HE PUBLISHED his first song in 1916, when he was 17 years old. He died 2½ months before his 39th birthday. In that short interval, George Gershwin created some of the most essential music of the 20th century. He wrote for Tin Pan Alley and for the New York Philharmonic, for Broadway and for Hollywood. No less highbrow an authority than Arnold Schoenberg said of him, "I know he is an artist and a composer; he expressed musical ideas, and they were new." And no less legendary a tunesmith than Irving Berlin declared, "We were all pretty good songwriters. But Gershwin was something else. He was a composer."
In his own lifetime he was hugely popular. Sixty years after his death he is even more beloved. Dozens of his songs are standards now, endlessly reinterpreted by singers sublime (Ella Fitzgerald) and ridiculous (Twiggy). He was a high school dropout; his neighbors never expected him to amount to much. But the immigrants' kid from the Brooklyn tenements turned out to be one of the giants of American musical history.
They all laughed at Christopher Columbus
When he said the world was round;
They all laughed when Edison recorded sound.
They all laughed at Wilbur and his brother
When they said that they could fly.
They told Marconi
Wireless was a phony
It's the same old cry. . .
They all said we never could be happy
They laughed at us and how!
But ho, ho, ho!
Who's got the last laugh now?
The lyrics, of course, were by his older brother Ira. It was for Ira that Morris and Rose Gershvin (as the surname originally was) bought a piano, but it was George, then 12, who monopolized it. Two years later, piano lessons began; the year after that, he was working for Jerome H. Remick & Co., a music publisher, as the youngest piano pounder in Tin Pan Alley. "He played all day," Ira wrote, "traveled to nearby cities to accompany the song pluggers, was sent to vaudeville houses to report which acts were using Remick songs, and wrote a tune now and then . . . ."
His first hit came in 1919, when Al Jolson sang "Swanee," a number Gershwin had written with lyricist Irving Caesar. It became the biggest hit of his lifetime. Jolson's recording sold more than 2.5 million copies, a mind-boggling number for an age when phonograph music was still in its childhood.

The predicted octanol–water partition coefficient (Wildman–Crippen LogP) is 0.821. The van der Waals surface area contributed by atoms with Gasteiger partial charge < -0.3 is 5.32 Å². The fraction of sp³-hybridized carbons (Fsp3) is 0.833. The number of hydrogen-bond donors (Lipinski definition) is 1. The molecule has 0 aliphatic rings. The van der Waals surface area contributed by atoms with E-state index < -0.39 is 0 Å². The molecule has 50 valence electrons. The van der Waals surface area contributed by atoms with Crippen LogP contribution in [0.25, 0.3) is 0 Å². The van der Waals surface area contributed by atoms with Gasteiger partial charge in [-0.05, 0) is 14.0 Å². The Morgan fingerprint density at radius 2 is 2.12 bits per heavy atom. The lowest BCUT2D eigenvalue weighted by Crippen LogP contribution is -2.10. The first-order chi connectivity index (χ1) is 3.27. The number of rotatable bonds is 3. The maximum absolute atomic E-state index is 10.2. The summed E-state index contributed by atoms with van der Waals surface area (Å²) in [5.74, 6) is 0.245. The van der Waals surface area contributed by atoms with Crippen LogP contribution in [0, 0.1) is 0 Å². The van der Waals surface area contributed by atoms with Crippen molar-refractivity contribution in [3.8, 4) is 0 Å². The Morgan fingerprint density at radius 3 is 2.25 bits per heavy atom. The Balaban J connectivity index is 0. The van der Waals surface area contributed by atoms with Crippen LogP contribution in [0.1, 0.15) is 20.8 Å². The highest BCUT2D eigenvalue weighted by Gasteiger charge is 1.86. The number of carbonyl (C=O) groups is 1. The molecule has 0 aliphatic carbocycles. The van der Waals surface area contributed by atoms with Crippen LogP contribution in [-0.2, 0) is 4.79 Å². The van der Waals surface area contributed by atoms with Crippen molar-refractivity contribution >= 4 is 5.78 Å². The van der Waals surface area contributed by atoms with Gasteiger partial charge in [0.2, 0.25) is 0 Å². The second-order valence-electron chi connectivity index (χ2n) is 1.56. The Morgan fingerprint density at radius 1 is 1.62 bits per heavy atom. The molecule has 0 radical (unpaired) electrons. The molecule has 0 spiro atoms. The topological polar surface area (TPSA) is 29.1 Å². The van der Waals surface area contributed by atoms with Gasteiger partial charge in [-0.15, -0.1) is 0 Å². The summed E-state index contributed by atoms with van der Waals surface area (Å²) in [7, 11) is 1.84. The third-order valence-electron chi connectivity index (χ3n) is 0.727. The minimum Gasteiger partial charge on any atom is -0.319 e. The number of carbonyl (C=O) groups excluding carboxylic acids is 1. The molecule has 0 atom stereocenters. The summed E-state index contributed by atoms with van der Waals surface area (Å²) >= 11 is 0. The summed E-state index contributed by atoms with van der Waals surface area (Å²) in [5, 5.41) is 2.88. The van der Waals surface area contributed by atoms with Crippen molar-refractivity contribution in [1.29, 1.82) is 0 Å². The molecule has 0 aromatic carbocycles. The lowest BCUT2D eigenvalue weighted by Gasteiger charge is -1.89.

"Swanee" was only the start. Gershwin wrote something on the order of 1,000 songs, most of them for Broadway musicals now forgotten. Few remember the 1924 show "Lady Be Good," but the title song is immortal. So is "The Man I Love." We take it all for granted now, but 70 years ago Gershwin's musical language was new and aggressive. These were no mannered operettas he and his brother were writing. They were jazzy, driving, angular — very American, very 1920s.
You've got me on the go,
I'm all a-quiver!
What a mess you're making!
The neighbors want to know
Why I'm always shaking
Just like a flivver.
"Strike Up The Band." "Someone To Watch Over Me." "How Long Has This Been Going On." "I've Got A Crush On You." "Let's Call The Whole Thing Off." "'S Wonderful." "Summertime." It is impossible to imagine the American songbook without Gershwin. And if he hadn't died so long before his time, how many more melodies would have flowed from that remarkable pen?
His popular music alone would have guaranteed Gershwin fame everlasting. But from the start he was equally interested in writing "serious" music. In 1924, Paul Whiteman invited him to contribute a piece of music to a concert he was organizing on the theme of "What Is American Music?" Gershwin was just wrapping up the score for a new musical, and it wasn't until he was headed to Boston for the pre-Broadway tryout that he began to focus on Whiteman's commission. On that journey, "Rhapsody in Blue" was born.
"It was on the train, with its steely rhythms, its rattle-ty-bang that is often so stimulating to a composer that I suddenly heard — and even saw on paper — the complete construction of the Rhapsody, from beginning to end," he later recalled. "I heard it as a sort of musical kaleidoscope of America."
There had never been anything like "Rhapsody in Blue," with its fabulous glissando clarinet opening. In 1928, "An American in Paris" premiered at Carnegie Hall, and there had never been anything like that, either, with its bluesy themes and scoring for taxi horns. And it goes without saying that "Porgy and Bess," Gershwin's 1935 masterpiece, was something astonishingly new under the sun. The reviews were unfriendly, and the show closed after just 124 performance. But Gershwin always knew it was his greatest creation. Today is there anyone who doesn't know?
The way you wear your hat,
The way you sip your tea,
The mem'ry of all that —
No, no! They can't take that away from me!
The way your smile just beams,
The way you sing off key,
The way you haunt my dreams —
No, no! They can't take that away from me!
In time the Rockies may crumble, Gibraltar may tumble. But Gershwin's music? It's here to stay.
(Jeff Jacoby is a columnist for The Boston Globe).
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